Tuesday, June 19, 2012

Textured Tuesday ... Not

Okay, I promised I'd try dried ramen noodles. I did. 
I've now  been there, returned, and do not plan to go back.
First off, I bought this package at Walmart
for the grand sum of 28 cents. People always say
they shop at that place because they save 
so much money. I can buy a similar product at my
neighborhood Kroger for 25 cents, or 5 packages for $1.

This package was, as you can see "shrimp flavor."
I followed the instructions which said to bring 2 cups of 
water to the boil then drop in noodles and cook,
stirring occasionally, for 3 minutes. Then turn off the heat,
stir in contents of the flavoring packet, AKA
"shrimp flavor," and allow to set for 1 minute.

The dried noodles before cooking resembled a section 
of badly knit Shetland sweater, afterwards they looked like 
sections of unwoven chain link fencing (I forgot to take 
their "after" picture) in chicken broth. They tasted 
like chicken noodle soup, too, albeit the dried Lipton Soups 
version of chicken noodle soup I knew from childhood.

The contents of the package was intended to produce 
2 one-cup servings. I measured out 1 cup then put 
the remainder into the garbage. The taste 
was inoffensive and tasted nothing at all like shrimp. 
It was very filling, so I can completely understand 
why so many people on limited incomes eat the 
ramen noodles; they are cheap and filling, but not 
very nutritional. The noodles are made from 
"enriched wheat flour" with not a trace of rice. 
Of the soup base ingredients, the first 
one listed was salt, then 16 ingredients later 
there appeared "lobster and shrimp flavors."

One cup of noodles and broth have 190 calories,
less than 1 gram of fiber, and 790 mg of salt 
(approximately 1/3 of one's daily allotment.)


dive said...

Good God, that's a horror story, Speedway. I'm glad I'd finished my breakfast before I read it.
Their price reminds me of the line in Steely Dan's "Babylon Sisters":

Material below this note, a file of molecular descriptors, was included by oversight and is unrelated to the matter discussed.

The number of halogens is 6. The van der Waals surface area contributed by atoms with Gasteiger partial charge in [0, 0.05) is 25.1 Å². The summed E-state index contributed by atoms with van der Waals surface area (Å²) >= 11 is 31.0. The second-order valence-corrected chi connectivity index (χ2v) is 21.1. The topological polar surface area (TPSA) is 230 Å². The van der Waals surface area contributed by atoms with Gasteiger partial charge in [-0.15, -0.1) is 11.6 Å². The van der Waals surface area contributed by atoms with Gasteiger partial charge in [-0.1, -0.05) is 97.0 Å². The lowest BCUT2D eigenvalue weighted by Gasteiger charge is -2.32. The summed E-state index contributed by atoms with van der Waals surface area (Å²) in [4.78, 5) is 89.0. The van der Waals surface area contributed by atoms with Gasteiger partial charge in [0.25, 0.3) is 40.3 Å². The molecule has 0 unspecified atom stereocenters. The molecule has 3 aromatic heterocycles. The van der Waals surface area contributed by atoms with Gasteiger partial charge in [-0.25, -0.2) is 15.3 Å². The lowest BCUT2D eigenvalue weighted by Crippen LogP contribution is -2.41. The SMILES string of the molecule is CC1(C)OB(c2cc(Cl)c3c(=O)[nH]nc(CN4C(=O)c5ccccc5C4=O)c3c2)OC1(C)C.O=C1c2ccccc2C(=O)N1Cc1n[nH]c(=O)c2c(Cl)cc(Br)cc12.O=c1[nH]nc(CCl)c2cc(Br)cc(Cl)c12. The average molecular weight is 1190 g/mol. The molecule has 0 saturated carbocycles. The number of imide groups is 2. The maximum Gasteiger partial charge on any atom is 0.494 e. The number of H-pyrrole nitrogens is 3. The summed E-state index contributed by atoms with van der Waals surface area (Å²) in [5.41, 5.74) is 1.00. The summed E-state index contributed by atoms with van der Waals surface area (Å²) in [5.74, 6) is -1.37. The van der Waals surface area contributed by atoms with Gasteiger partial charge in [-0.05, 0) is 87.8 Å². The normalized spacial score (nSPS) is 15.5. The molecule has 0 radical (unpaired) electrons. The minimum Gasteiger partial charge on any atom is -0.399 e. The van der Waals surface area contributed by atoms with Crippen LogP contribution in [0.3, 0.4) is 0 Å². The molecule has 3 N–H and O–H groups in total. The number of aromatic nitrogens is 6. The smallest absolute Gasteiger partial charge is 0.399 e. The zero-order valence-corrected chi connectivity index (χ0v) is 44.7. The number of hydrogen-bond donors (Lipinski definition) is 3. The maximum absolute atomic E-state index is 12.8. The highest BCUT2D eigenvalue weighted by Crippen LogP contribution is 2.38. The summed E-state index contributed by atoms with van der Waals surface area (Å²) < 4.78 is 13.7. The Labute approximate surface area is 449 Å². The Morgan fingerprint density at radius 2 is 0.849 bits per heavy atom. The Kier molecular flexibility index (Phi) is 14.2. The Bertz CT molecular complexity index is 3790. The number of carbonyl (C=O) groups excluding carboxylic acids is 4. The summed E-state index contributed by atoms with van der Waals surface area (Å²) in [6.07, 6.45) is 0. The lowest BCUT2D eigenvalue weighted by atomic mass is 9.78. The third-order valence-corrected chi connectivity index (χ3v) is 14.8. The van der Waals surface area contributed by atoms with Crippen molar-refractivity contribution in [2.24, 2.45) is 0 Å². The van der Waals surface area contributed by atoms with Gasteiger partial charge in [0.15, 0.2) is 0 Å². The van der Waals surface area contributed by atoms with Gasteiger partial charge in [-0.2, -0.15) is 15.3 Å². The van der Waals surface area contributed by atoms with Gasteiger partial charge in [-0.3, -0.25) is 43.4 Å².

'Like a Sunday in TJ,
It's cheap but it's not free …"
I doubt you can pick up the same things you might pick up in Tijuana from these noodles but I'm pretty certain I wouldn't want to put them in my mouth. I wonder what "lobster and shrimp flavors" are made from. On this side of the pond manufacturers are not allowed to say things like that; they have to list the full chemical soup, which is most off-putting.
Many thanks for your educational post. I shall be queasy all day thinking of it. Hee hee.
Oh, and maruchan means "circle-friend" though it can also mean "full-friend" whic might reflect the bloated feeling from all that powdered weirdness in your tummy.

Speedway said...

All of the ingredients were listed on the label - all chemical-ly sounding and horrific. The "seasoning packet" for the flavor/soup had a list about 16 items long w/salt listed first and "lobster and shrimp flavors" 16th. The little pkt amounted to, at best, about a tsp. At least the chicken soup mix of my childhood had little bits of parsley flakes to add color, if not flavor.

"Full-friend," huh? Well given the quality of the product I'd say a coarser interpretation of "circle friend" might br appropriate.

dive said...

Whenever I see a list of ingredients on processed food I try to visualise them as little teaspoon-sized heaps all in a line on the table in front of me and then ask myself "Do I really want to put these in my mouth?"

lin said...

Why would you want to try these things? Your have gourmet taste-- what on earth possessed you?

Speedway said...

Hahaha, Lin! Thank you for the compliment, but I also have a ramen noodle budget. Besides, it all started a few posts back, when I mentioned something about ramen noodles w/crickets for a teen-ager bird being weaned by his mother.

Damn things were just nothing but tummy-filler, no real food value.